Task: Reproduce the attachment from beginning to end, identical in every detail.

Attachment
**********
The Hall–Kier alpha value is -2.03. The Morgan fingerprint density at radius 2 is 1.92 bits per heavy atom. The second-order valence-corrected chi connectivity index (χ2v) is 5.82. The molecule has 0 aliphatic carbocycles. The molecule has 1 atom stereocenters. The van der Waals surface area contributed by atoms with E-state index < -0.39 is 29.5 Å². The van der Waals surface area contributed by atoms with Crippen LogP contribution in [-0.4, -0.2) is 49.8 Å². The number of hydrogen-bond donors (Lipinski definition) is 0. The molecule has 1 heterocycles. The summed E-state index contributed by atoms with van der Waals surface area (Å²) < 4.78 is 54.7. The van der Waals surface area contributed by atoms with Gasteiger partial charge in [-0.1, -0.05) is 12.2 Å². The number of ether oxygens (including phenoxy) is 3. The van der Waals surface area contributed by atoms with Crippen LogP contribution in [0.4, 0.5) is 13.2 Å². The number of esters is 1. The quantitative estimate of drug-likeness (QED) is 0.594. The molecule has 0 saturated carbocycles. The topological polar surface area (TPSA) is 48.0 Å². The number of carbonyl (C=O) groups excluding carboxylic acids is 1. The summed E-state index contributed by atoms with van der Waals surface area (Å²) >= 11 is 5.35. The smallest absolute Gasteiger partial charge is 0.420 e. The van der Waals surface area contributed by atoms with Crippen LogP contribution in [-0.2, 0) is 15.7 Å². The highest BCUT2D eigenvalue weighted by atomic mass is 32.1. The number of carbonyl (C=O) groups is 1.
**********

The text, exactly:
The Hall–Kier alpha value is -2.03. The Morgan fingerprint density at radius 2 is 1.92 bits per heavy atom. The second-order valence-corrected chi connectivity index (χ2v) is 5.82. The molecule has 0 aliphatic carbocycles. The molecule has 1 atom stereocenters. The van der Waals surface area contributed by atoms with E-state index < -0.39 is 29.5 Å². The van der Waals surface area contributed by atoms with Crippen LogP contribution in [-0.4, -0.2) is 49.8 Å². The number of hydrogen-bond donors (Lipinski definition) is 0. The molecule has 1 heterocycles. The summed E-state index contributed by atoms with van der Waals surface area (Å²) < 4.78 is 54.7. The van der Waals surface area contributed by atoms with Gasteiger partial charge in [-0.1, -0.05) is 12.2 Å². The number of ether oxygens (including phenoxy) is 3. The van der Waals surface area contributed by atoms with Crippen LogP contribution in [0.4, 0.5) is 13.2 Å². The number of esters is 1. The quantitative estimate of drug-likeness (QED) is 0.594. The molecule has 0 saturated carbocycles. The topological polar surface area (TPSA) is 48.0 Å². The number of carbonyl (C=O) groups excluding carboxylic acids is 1. The summed E-state index contributed by atoms with van der Waals surface area (Å²) >= 11 is 5.35. The smallest absolute Gasteiger partial charge is 0.420 e. The van der Waals surface area contributed by atoms with Crippen LogP contribution in [-0.2, 0) is 15.7 Å². The highest BCUT2D eigenvalue weighted by atomic mass is 32.1. The number of carbonyl (C=O) groups is 1.